We have all wanted Mars, in our time. She is familiar, she is strange. She is redolent of tales and spices and stones we have never known. She is demure, and gives nothing freely, but from our hearths we have watched her glitter, all of our lives. Of course we want her. Mars is the girl next door. Her desirability is encoded in your cells. It is archetypal. We absolve you in advance.


No matter what system bore you, lifted you up, made you strong and righteous, there is a Mars for you to rule, and it is right that you should wish to rule her. These are perhaps the only certainties granted to a soul like yours.

We invite you, therefore, to commit to memory our simple, two-step system to accomplish your laudable goals, for obviously no paper, digital, or flash materials ought to be taken away from this meeting.


Step One: Get to Mars

It is easier for a camel to pass through the eye of a needle than for a poor man to get to Mars. However, to be born on a bed of gems leads to a certain laziness of the soul, a kind of muscular weakness of the ambition, a subtle sprain in the noble faculties. Not an original observation, but repetition proves the axiom. Better to excel in some other field, for the well-rounded overlord is a blessing to all. Perhaps micro-cloning, or kinetic engineering. If you must, write a novel, but only before you depart, for novels written in the post-despotic utopia you hope to create may be beloved, but will never be taken seriously by the literati.

Take as your exemplum the post-plastic retroviral architect Helix Fo. The Chilean wunderkind was born with ambition in his mouth, and literally stole his education from an upper-class boy he happened upon in a dark alley. In exchange for his life, the patriarch agreed to turn over all his books and assignments upon completion, so that Fo could shadow his university years. For his senior project, Fo locked his erstwhile benefactor in a basement and devoted himself wholly to the construction of the Parainfluenza Opera House in Santiago, whose translucent spires even now dominate that skyline. The wealthy graduate went on to menial labor in the doctoral factories much chagrined while young Fo swam in wealth and fame, enough to purchase three marriage rights, including one to an aquatic Verqoid androgyne with an extremely respectable feather ridge. By his fortieth birthday, Fo had also purchased through various companies the better part of the Atlantic Ocean, whereupon he began breeding the bacterial island which so generously hosts us tonight, and supplies our salads with such exquisite yersinia radishes. Since, nearly all interplanetary conveyances have launched from Fo’s RNA platform, for he charged no tariffs but his own passage, in comfort and grace. You will, of course, remember Fo as the first All-Emperor of Mars, and his statue remains upon the broad Athabasca Valles.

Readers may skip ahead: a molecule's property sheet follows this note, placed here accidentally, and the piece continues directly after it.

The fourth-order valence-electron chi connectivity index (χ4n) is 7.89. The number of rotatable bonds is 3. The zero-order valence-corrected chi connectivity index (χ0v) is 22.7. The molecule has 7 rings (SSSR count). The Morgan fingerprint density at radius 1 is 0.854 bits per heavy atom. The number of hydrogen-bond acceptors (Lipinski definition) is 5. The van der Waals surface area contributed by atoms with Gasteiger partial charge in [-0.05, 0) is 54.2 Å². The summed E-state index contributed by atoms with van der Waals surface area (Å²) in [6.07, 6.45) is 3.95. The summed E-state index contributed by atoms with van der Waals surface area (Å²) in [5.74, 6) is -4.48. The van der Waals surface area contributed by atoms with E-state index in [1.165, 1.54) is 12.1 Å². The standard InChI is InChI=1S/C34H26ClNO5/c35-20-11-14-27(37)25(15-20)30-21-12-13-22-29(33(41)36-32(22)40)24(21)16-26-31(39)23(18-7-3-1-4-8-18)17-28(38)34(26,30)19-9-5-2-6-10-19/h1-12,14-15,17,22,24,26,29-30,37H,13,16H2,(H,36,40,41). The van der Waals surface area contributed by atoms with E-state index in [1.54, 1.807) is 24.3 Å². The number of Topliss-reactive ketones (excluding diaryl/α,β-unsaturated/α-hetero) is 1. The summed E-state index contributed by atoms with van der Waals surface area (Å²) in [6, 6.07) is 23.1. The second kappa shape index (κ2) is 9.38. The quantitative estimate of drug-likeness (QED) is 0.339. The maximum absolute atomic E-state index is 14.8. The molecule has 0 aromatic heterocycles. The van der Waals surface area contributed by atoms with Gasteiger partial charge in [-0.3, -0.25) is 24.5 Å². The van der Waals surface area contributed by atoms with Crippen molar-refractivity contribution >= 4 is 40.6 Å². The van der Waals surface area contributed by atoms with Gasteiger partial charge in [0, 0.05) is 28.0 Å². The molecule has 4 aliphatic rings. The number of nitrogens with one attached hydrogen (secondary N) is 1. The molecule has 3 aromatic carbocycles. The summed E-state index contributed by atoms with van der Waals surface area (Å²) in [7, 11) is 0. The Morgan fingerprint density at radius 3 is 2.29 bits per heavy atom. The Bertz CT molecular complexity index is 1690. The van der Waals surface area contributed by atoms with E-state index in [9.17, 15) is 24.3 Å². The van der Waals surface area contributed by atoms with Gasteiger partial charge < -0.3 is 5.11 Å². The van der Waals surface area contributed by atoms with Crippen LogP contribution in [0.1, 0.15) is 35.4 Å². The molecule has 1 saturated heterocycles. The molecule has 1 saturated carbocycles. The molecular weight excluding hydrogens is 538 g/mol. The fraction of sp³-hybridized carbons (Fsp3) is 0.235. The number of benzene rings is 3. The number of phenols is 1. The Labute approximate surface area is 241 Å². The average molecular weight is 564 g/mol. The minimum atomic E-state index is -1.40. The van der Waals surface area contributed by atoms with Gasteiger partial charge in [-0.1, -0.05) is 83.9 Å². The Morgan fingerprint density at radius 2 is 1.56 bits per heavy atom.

Or, rather, model yourself upon the poetess Oorm Nineteen Point Aught-One of Mur, who set the glittering world of Muror letters to furious clicking and torsioning of vocabulary-bladders. You and I may be quite sure there is no lucre at all to be made in the practice of poetry, but the half-butterfly giants of Mur are hardwired for rhyming structures, they cannot help but speak in couplets, sing their simplest greetings in six-part contratenor harmonies. Muror wars exist only between the chosen bards of each country, who spend years in competitive recitings to settle issues of territory. Oorm Nineteen, her lacy wings shot through with black neural braiding, revolted, and became a mistress of free verse. Born in the nectar-soup of the capital pool, she carefully collected words with no natural rhymes like dewdrops, hoarding, categorizing, and collating them. As a child, she haunted the berry-dripping speakeasies where the great luminaries read their latest work. At the age of sixteen, barely past infancy in the long stage-shifts of a Muror, she delivered her first poem, which consisted of two words: bright. cellar. Of course, in English these have many rhymes, but in Muror they have none, and her poem may as well have been a bomb detonated on the blue floor of that famous nightclub. Oorm Nineteen found the secret unrhyming world hiding within the delicate, gorgeous structures of Muror, and dragged it out to shine in the sun. But she was not satisfied with fame, nor with her mates and grubs and sweetwater gems. That is how it goes, with those of us who answer the call. Alone in a ship of unrhymed glass she left Mur entirely, and within a year took the red diadem of Etel for her own. Each rival she assassinated died in bliss as she whispered her verses into their perishing ears.